Fascinating facts about 'crocking' plant pots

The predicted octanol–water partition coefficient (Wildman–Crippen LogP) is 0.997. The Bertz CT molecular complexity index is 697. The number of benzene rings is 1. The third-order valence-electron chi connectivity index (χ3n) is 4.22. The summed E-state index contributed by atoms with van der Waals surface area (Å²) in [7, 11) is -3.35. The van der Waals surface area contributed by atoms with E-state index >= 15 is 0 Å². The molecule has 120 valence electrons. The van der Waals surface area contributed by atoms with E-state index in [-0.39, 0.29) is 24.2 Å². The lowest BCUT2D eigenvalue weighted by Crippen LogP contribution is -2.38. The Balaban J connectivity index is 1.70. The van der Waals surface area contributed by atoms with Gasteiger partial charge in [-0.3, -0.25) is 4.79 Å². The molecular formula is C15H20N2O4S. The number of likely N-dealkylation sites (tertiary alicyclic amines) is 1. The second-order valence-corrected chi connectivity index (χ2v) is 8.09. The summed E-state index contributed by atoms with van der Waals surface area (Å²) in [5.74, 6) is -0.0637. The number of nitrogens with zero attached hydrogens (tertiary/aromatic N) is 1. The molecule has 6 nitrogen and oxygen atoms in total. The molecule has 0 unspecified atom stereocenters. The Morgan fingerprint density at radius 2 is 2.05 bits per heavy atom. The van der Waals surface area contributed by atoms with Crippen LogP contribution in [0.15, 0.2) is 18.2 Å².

Hands up anyone who puts stones, gravel or 'crocks' (pieces of terracotta pot or broken crockery) in the bottom of their pots before filling them with compost. I imagine that will be most gardeners because as everybody knows, putting crocks in the bottom helps drainage. Well, that actually isn't true and was disproved nearly one hundred years ago. Plants cannot survive in saturated soil, their roots need air and eventually will drown if the soil remains waterlogged. Stones or crocks can actually prevent water from draining out through the holes at the bottom of the pot as water molecules are subject to forces of cohesion and adhesion. This basically means they like to stick together or stick to other things causing the capillary action that pulls the water up into small spaces. The crocks form a layer called an aquitard, a layer impenetrable to water, and the soil above would become saturated before the water was forced to drain through the bottom layer. So what is the answer? Use paper towels, coffee filters or even newspapers to line the base and then stand the pot on 'feet' so water can drain freely away though the holes in the bottom.